Today, leaders from Indiana Landmarks, Indianapolis City Market, and Katz, Sapper & Miller unveiled the historic street clock on the east plaza of City Market Plaza, near the corner of Market and Alabama streets.
Made in Boston by the E. Howard Clock Co. in the late nineteenth century, the clock was brought to Indianapolis around 1921 by Curtis Franklin Terry, a watchmaker and jeweler who made it a trademark for his business. Until his death in 1971, the clock stood on the sidewalk in front of his shop at 935 Indiana Avenue.
The City of Indianapolis bought the clock from the Terry family in 1972 to place at the City Market which was then undergoing the renovation that added east and west wings and plazas. Members of the Terry family joined Mayor William Hudnut when the clock was installed in memory of Mr. Terry in time for the City Market’s reopening in 1977.
Katz, Sapper & Miller (KSM) funded the $20,000 restoration of the clock. “As Katz, Sapper & Miller celebrates our 75th year in business, we wanted to make a permanent contribution to a city that has been so good to us,” said David Resnick, managing partner of the accounting and consulting firm.
“We’re thrilled to refresh the elegance and ensure the accuracy of this prominent public landmark as a lasting reminder of our firm’s commitment to our hometown,” he added.
KSM will additionally contribute $5,000 to Indiana Landmarks for a City Market Clock fund. The fund will cover annual maintenance and repairs. Indiana Landmarks also has a fund for the repair and maintenance of the Ayres Clock, subject of a restoration fundraising campaign in 2016.
Smith’s Bell and Clock Service of Camby restored the clock. The company restored the Ayres Clock last fall after a fundraising campaign mounted by Indiana Landmarks. Company President J.J. Smith said it was an honor to work on another Indiana treasure. “We sanded, primed and painted the clock case and overhauled the movement of the clock mechanism. The lexan covering the face is new, and we added a master clock controller, which will correct the clock after an outage.”
Indiana Landmarks, with its mission to save places that matter to Hoosiers, suggested the clock renovation when Katz, Sapper & Miller inquired about making a contribution to help restore a landmark in celebration of the firm’s 75th anniversary.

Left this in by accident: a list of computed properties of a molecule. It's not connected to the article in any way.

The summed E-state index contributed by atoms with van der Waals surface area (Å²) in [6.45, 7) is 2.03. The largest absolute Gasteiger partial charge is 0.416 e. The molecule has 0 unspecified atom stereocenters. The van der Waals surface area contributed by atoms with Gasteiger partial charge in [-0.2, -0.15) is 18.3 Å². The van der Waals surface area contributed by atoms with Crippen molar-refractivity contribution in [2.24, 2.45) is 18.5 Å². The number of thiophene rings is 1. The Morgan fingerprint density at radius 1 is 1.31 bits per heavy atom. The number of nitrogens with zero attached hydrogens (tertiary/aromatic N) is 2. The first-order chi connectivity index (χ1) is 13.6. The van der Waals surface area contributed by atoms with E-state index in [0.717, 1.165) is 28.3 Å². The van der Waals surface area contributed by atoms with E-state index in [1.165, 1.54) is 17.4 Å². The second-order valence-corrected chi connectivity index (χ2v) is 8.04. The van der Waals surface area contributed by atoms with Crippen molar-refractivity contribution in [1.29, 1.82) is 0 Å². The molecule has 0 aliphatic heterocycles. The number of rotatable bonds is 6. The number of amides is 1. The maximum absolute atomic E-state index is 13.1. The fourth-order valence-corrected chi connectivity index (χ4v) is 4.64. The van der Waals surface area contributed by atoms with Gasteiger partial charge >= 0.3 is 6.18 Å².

“Historic public clocks perform a function—they help people stay on time—and they become the source of traditions. ‘Let’s meet under the Ayres Clock. I’ll meet you at the City Market Clock,’” said Marsh Davis, president of Indiana Landmarks. “And from a civic pride standpoint, they ought to work properly. The City Market Clock looks elegant once again, and Katz, Sapper & Miller’s gift will endure because the firm committed to a maintenance fund. What a thoughtful and generous organization!” he added.
“We have invested recently to make the East Plaza a more lively, engaging and welcoming site, especially for people working in the new Cummins building and the 360 Tower. The 14-foot-tall clock is such a prominent feature of the space that getting it restored was a major goal. We’re very grateful to Katz, Sapper & Miller for its generosity and civic-mindedness,” said Stevi Stoesz, executive director of Indianapolis City Market.
Tina Connor, Exec. VP, Indiana Landmarks, 317.822.7903 / 317.946.3127, firstname.lastname@example.org
Jennifer Moore, Director of Marketing, Katz, Sapper & Miller, Cell: 317.446.0488, email@example.com
About Katz, Sapper & Miller
As one of the top 60 CPA firms in the nation, Katz, Sapper & Miller has earned a reputation as a leader in the areas of accounting, tax, and consulting services. Celebrating 75 years in business, the firm has nearly 400 employees and is headquartered in Indianapolis, IN, with additional offices in Fort Wayne, IN and New York City. Katz, Sapper & Miller was named one of the “Best of the Best” accounting firms in the nation by INSIDE Public Accounting magazine. The firm is a member of PrimeGlobal, a global association of independent accounting firms.
About Indiana Landmarks
Indiana Landmarks revitalizes communities, reconnects us to our heritage, and saves meaningful places. With nine offices located throughout the state, Indiana Landmarks helps people rescue endangered landmarks and restore historic neighborhoods and downtowns. People who join Indiana Landmarks receive its bimonthly magazine, Indiana Preservation.
About Indianapolis City Market
The Indianapolis City Market feeds the community and our guests by offering distinct foods, products and services in an environment that preserves and perpetuates Central Indiana’s agricultural, architectural and cultural history.
Stay up to date on the latest news, stories, and events from Indiana Landmarks, around the state or in your area.